County Manager breaks the bad news:
If residents want to see who voted to place coal ash in Lee County, go to the North Carolina Legislature’s webpage and pull Senate Bill 729 from the 2014 session. Make sure you see who sponsored the bill. They are the ones who developed the plans to place coal ash in clay mine pits in North Carolina. Because Lee County is the clay/brick capital of North Carolina, the bill gave Duke the right to place coal ash in the county without approval of the local government.
A vote to move forward on the recent financial agreement offered by Duke is not a vote to put the coal ash in Lee County – that already was done by the legislature, just like fracking. A vote in favor of the agreement is to accept money from Duke that will hopefully help the community overcome the stigma of having a coal ash storage facility. Voting against the agreement will mean we won't get the money and coal ash will, in all likelihood, come anyway.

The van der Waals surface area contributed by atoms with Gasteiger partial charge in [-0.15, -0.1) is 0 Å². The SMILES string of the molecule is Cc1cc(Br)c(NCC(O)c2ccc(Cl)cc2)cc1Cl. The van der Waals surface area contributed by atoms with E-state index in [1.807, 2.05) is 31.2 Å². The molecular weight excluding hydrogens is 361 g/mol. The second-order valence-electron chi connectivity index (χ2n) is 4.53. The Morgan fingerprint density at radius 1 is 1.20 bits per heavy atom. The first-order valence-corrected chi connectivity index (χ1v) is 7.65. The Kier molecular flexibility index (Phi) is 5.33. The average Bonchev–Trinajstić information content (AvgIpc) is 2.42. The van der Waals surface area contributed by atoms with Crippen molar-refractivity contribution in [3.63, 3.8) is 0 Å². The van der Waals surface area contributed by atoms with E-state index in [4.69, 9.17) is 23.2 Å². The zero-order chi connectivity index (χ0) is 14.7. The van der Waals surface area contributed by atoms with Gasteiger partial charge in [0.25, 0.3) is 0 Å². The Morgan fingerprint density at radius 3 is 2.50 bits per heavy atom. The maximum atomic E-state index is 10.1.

My initial reaction to this op-ed was to say, "It ain't over 'til it's over." Republicans in the General Assembly might consider themselves all-powerful, but the courts so far have shown that feeling to be mistaken. Several of their more outrageous moves have been delayed, blocked, or simply ruled unconstitutional. That being said, I'm not the one trying to manage a county on what has to be a shoestring budget. And he's right about the legislation he referenced: